Against Public Works

 Posted by on 9 April 2009 at 11:01 pm  Government, Politics
Apr 092009

On a mailing list, someone recently asked about Adam Smith’s “third duty of government,” namely:

… the duty of erecting and maintaining certain public works and certain public institutions, which it can never be for the interest of any individual, or small number of individuals, to erect and maintain; because the profit could never repay the expense to any individual or small number of individuals, though it may frequently do much more than repay it to a great society.

The person asked, and reasonably so:

How is this determined; and to what extent is the benefit of the majority a reasonable argument for the forced expense of any individual? (i.e., National defense)

Here was my reply:

Adam Smith’s view puts us on a slippery slope, I think. It concedes the moral superiority of the collective over the individual.

If you grant that it’s acceptable to forcibly tax people to provide for “public works” and “public institutions,” then you’ll soon be forcibly taxing people to satisfy the demands of narrow special interests. Why? Because the mechanism of doling out such public funds can and will be used by the special interests that stand to gain so many unearned dollars from it.

That’s certainly has happened in American history, to such an extent that we’re now spending billions on special interests with barely any discussion thereof. Everyone expects their slice of the government pie, they demand it at other people’s expense, and they get it. While many people question the legitimacy of this or that project, few people question the legitimacy of the basic principle. They accept that some people should be forced to part with their money for the sake of projects of no interest to them — or even projects contrary to their values. But that’s wrong.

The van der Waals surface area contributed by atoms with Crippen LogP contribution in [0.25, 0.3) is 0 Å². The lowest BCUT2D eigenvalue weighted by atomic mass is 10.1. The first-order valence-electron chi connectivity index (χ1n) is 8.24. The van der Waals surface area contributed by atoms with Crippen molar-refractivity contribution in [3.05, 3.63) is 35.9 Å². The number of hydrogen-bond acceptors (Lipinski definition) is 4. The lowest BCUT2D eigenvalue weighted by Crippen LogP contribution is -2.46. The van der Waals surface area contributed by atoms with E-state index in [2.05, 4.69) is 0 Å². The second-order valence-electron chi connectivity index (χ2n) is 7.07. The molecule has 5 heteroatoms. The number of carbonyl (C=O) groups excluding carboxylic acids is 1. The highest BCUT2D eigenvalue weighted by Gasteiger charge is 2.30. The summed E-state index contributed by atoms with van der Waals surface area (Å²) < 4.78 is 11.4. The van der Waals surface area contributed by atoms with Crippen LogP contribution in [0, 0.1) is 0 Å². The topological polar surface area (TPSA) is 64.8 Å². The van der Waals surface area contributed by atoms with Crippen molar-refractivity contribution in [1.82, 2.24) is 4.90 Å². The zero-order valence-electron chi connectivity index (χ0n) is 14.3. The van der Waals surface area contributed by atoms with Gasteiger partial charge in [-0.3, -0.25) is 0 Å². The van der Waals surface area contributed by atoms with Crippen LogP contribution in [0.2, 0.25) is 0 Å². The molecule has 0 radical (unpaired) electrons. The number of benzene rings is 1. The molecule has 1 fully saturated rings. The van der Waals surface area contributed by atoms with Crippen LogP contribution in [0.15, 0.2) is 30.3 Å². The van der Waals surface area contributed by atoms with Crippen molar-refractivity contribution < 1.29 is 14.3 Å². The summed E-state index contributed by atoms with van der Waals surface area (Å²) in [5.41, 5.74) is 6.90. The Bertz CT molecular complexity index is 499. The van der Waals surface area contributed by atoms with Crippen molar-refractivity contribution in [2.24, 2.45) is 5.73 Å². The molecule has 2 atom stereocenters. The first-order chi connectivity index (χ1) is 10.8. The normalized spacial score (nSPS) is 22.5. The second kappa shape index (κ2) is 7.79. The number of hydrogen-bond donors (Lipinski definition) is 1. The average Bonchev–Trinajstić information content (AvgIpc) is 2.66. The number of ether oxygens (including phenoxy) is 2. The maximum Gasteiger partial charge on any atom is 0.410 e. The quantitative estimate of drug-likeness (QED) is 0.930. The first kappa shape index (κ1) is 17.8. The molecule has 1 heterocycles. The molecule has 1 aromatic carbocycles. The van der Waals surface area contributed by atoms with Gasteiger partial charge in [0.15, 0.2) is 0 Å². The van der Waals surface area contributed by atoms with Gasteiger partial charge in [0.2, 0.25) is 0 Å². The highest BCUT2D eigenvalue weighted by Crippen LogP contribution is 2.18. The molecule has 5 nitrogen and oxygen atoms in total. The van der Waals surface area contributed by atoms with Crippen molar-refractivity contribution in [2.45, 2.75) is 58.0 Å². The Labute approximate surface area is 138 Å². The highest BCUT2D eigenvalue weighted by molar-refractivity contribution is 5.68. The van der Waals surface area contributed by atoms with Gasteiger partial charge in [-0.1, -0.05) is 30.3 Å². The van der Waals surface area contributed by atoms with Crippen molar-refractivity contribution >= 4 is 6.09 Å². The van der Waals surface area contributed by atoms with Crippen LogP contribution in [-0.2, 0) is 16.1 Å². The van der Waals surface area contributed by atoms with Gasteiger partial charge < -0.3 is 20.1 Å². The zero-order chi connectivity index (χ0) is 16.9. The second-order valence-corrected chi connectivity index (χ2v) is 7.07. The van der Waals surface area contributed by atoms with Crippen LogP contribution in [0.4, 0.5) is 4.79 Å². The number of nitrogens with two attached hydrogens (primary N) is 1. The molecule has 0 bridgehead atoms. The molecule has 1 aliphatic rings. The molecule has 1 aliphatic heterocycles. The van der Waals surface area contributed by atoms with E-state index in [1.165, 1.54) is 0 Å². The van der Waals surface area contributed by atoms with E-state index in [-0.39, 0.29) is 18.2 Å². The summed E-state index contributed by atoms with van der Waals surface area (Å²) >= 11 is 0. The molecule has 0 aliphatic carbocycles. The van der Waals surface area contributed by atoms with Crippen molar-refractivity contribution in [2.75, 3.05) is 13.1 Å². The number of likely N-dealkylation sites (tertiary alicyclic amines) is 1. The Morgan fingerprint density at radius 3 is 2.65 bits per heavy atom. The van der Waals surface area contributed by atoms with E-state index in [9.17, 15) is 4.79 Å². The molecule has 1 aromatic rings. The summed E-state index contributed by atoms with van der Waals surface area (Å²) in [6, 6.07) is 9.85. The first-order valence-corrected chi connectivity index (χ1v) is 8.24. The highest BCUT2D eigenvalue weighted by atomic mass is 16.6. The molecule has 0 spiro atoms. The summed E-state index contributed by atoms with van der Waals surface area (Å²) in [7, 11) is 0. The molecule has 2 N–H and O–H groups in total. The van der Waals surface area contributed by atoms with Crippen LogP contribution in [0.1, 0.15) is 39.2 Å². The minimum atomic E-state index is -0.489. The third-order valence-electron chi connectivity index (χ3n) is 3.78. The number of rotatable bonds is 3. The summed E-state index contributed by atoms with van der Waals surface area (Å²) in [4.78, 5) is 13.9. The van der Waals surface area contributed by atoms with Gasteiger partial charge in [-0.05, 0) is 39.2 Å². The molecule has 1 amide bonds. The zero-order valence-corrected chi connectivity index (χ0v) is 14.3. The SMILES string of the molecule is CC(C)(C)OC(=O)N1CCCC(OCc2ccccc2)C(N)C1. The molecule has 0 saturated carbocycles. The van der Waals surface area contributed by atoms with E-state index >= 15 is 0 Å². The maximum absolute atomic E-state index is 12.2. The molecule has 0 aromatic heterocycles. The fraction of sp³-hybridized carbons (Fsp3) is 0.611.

If some project is truly of great benefit to humanity, then either (1) the users of that project should be willing to pay for the benefit they get (e.g. by paying to visit the museum, attend the opera, drive on the road, attend the school, or use the open space) or (2) benefactors, whether large or small, must be found to fund it (e.g. to endow the school, museum, or opera). Often, some combination of those two methods is perfectly workable — as history itself shows. (The National Gallery of Art, for example, was created and endowed by Andrew Mellon and other private collectors.)

If some grand project cannot be funded by either of those two voluntary methods, then it’s clearly not valued by the public. And in that case, to force people to spend their hard-earned dollars on it is utterly indefensible. It’s a sham, in fact.

As a side note, I regard the military, the police, and the courts as a different kind of case than “public works”: they are legitimate functions of government. Yes, they do benefit everyone, and they are necessary to the existence of a civilized society. Yet even in their case, coercive taxation is morally wrong — and practically dangerous. All government should be financed by voluntary contributions. If we can have an all-volunteer military — where men and women put their lives on the line for too-low pay in order to protect America (and more, unfortunately) — then citizens voluntarily contributing their part in taxes is hardly far-fetched.


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